Slated to make way for the new Thomson Line, Yangtze Cinema at Pearls Centre has probably seen better days since it opened in 1977. It originally specialised in wuxia films from Hong Kong but declining business forced the cinema’s temporary closure in 1985. Yangtze re-emerged in 1995 in its present incarnation: As a notorious purveyor of prurience for creepy old men who apparently don’t use the internet.
Entering the Lair
To find its cramped box office on the fourth floor of the sleepy building, we first made our way past an unnerving maze of massage parlours, karaoke lounges and shops hawking religious paraphernalia and traditional Chinese medicine. It wouldn’t look out of place in an ’80s hardboiled Hong Kong crime drama.
When we finally found the cavernous cinema lobby, it was as though we had stepped back in time – this despite Yangtze’s supposed upgrade in 2011. Conspicuously absent were the glossy posters advertising the latest Hollywood blockbusters and the saccharine smell of popcorn. Instead, we were greeted by fuzzy billboards, the sickly whiff of spilt beer on the carpet and a grubby box office half-hidden in the darkness.
Even more striking was the lack of movie-goers. We visited on a Friday night, typically a prime movie-watching period, yet only a handful of lonely men were seated on the plush sofas with 15 minutes to go before the next screening. Not particularly encouraging.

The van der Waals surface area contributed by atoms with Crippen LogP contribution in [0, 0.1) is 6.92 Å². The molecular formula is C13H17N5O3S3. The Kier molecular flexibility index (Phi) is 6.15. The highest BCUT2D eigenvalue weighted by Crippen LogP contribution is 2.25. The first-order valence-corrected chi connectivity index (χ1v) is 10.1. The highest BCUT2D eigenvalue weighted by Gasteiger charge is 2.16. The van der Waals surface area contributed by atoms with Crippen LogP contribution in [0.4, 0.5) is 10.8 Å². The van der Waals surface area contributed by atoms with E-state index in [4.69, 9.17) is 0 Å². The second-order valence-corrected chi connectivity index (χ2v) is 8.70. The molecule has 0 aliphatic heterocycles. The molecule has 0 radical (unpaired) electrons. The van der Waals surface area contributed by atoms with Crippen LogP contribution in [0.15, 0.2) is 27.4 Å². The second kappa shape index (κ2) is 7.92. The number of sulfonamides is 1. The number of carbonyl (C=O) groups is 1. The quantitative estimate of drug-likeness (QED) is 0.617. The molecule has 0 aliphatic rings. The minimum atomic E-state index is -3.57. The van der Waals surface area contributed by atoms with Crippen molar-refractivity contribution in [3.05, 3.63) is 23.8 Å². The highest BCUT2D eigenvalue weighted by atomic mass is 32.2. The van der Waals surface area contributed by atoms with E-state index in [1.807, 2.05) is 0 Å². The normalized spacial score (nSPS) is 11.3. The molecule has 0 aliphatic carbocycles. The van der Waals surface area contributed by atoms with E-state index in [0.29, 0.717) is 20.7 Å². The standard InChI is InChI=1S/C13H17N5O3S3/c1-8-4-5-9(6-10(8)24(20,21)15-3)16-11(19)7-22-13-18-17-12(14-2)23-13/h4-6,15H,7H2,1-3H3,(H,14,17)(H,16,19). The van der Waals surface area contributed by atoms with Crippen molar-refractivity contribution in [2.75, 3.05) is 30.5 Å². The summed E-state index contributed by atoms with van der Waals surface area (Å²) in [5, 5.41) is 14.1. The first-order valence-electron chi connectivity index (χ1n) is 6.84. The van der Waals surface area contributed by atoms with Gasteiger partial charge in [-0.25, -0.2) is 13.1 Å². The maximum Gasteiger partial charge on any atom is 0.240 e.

'Even more disconcerting was the sound of belts unbuckling and plastic bags rustling around the theatre.'
And then there was the movie itself. After purchasing a $6 ticket to a Chinese C-grade flick bizarrely titled Stinking Angel, we made our way up a long escalator and were led to the theatre by a wizened usher. It was almost empty save for five men on the wrong side of 50s who – curiously at that point in time – were carrying wet market-style red and blue plastic bags, as opposed to the umbrellas of Yangtze lore.
It took us 15 minutes into the movie to realise that the plot was as thin as the hairlines of many in the audience. In a nutshell, the flick involved two buxom women and a middle-aged man with gold-rimmed spectacles, puffed jowls, a luxuriant bouffant and a carnal appetite to match his girth.
And then there’s the sex. The sex scenes were pretty full-on, but more disconcerting was the sound of belts unbuckling and plastic bags rustling that echoed around the theatre each time a steamy sequence came on. By the time the credits rolled, most patrons had already ‘finished’ and left the cinema.
We, however, stayed. When we did exit the theatre, we felt as clean as the urine-soaked staircase that led us back to Pearls Centre. Yangtze Cinema had unfortunately – perhaps fortunately for some – lived up to every bit of its unsavoury reputation.
Yes, the lurid tales we heard from the brave who had sampled its dubious charms were all true. Even if we often lament the disappearance of our built heritage, it’s unlikely that many will mourn the passing of this cinematic icon. Unless, of course, the internet’s out.
Catch a film at Yangtze Cinema before Pearls Centre’s lease expires next August, at 100 Eu Tong Sen St, Level 4 Pearls Centre.